Journal:Design, implementation and operation of a multimodality research imaging informatics repository

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Full article title Design, implementation and operation of a multimodality research imaging informatics repository
Journal Health Information Science and Systems
Author(s) Nguyen, Toan D.; Raniga, Parnesh; Barnes, David G.; Egan, Gary F.
Author affiliation(s) Monash University, CSIRO
Primary contact Email:
Year published 2015
Volume and issue 3 (Suppl 1)
Page(s) S6
DOI 10.1186/2047-2501-3-S1-S6
ISSN 2047-2501
Distribution license Creative Commons Attribution 4.0 International
Download (PDF)


Background: Biomedical imaging research increasingly involves acquiring, managing and processing large amounts of distributed imaging data. Integrated systems that combine data, meta-data and workflows are crucial for realising the opportunities presented by advances in imaging facilities.

Methods: This paper describes the design, implementation and operation of a multi-modality research imaging data management system that manages imaging data obtained from biomedical imaging scanners operated at Monash Biomedical Imaging (MBI), Monash University in Melbourne, Australia. In addition to Digital Imaging and Communications in Medicine (DICOM) images, raw data and non-DICOM biomedical data can be archived and distributed by the system. Imaging data are annotated with meta-data according to a study-centric data model and, therefore, scientific users can find, download and process data easily.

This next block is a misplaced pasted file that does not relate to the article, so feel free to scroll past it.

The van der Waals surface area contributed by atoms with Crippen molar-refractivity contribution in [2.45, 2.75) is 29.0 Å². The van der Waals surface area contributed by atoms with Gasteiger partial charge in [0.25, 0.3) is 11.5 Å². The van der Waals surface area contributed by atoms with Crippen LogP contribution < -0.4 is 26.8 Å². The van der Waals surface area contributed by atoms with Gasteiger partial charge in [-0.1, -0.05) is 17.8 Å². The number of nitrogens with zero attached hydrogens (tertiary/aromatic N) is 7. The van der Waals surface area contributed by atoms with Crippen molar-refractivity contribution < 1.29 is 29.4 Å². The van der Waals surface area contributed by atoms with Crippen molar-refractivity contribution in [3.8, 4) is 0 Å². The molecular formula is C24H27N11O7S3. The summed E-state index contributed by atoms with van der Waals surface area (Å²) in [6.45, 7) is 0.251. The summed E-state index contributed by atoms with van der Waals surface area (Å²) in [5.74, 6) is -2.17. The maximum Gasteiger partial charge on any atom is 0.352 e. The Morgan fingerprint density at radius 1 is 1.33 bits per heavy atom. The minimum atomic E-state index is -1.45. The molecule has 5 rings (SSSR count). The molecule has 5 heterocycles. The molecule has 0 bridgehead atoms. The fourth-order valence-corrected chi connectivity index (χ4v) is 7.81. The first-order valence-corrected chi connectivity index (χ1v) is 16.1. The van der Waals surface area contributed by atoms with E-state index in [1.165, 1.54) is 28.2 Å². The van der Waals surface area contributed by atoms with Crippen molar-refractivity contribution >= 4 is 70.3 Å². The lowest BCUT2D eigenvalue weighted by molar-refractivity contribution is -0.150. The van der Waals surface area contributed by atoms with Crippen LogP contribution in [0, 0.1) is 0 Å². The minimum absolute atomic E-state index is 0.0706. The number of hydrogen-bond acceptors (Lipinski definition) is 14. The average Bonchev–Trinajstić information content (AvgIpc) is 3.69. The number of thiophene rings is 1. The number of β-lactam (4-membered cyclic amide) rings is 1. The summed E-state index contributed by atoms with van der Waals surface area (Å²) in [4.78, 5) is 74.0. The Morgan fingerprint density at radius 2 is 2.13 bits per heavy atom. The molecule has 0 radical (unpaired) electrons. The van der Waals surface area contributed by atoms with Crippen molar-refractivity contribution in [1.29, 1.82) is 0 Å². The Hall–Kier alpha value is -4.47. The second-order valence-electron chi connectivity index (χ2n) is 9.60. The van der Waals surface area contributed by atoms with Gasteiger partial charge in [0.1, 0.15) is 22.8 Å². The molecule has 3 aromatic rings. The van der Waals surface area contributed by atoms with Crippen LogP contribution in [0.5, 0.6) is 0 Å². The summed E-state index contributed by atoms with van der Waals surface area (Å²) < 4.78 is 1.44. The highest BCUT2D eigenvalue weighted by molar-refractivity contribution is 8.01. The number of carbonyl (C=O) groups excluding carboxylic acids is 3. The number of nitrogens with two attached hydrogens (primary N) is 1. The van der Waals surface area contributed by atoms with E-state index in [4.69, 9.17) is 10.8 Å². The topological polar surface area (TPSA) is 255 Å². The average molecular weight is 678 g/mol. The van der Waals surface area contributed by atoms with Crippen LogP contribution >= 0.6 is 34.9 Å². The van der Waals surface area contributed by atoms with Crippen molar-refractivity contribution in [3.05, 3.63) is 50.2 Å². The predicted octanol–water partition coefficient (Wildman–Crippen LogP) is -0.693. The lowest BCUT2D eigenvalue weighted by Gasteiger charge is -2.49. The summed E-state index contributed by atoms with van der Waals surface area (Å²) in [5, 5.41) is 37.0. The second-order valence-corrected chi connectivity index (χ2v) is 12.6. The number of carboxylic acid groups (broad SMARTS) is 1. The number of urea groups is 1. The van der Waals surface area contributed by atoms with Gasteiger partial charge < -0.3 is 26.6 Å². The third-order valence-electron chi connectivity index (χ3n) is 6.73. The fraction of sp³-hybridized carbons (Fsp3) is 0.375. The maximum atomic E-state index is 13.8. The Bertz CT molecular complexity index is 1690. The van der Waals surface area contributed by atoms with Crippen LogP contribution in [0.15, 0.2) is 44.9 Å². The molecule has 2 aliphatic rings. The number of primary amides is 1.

Results: The research imaging data management system ensures long-term usability, integrity inter-operability and integration of large imaging data. Research users can securely browse and download stored images and data, and upload processed data via subject-oriented informatics frameworks including the Distributed and Reflective Informatics System (DaRIS), and the Extensible Neuroimaging Archive Toolkit (XNAT).


Modern clinical and biomedical research is increasingly reliant on imaging across a range of electromagnetic and acoustic wavelengths.[1][2][3] Contemporary studies now routinely collect images from more than one type of instrumentation - multi-modal studies[4] - and strive to obtain high spatial and/or temporal resolution data. Multi-modal datasets provide complementary information[5] and enable sophisticated, multivariate analysis, while high-resolution datasets provide insight that was not possible only a few years ago. Extremely large multi-modal imaging studies can result in terabyte (TB) size data collections[6], although most research studies generate data in the megabyte (MB) to gigabyte (GB) range per subject.

The data volume per subject is multiplied by the increasing number of subjects per study. Many of today's high profile biomedical imaging studies have hundreds to thousands of participants.[7][8][9] Furthermore, many of these studies are longitudinal in nature and thus collect imaging data at multiple time points per subject. This multiplier effect results in a large collection of data that must be recorded per subject. Along with the imaging data, non-imaging and meta-data may also collected and should be stored and directly associated with the image data, especially if the data will be mined and/or shared.[10]


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This presentation is faithful to the original, with only a few minor changes to presentation. In some cases important information was missing from the references, and that information was added. In one case a direct reference to a citation number was changed to reference the author names instead.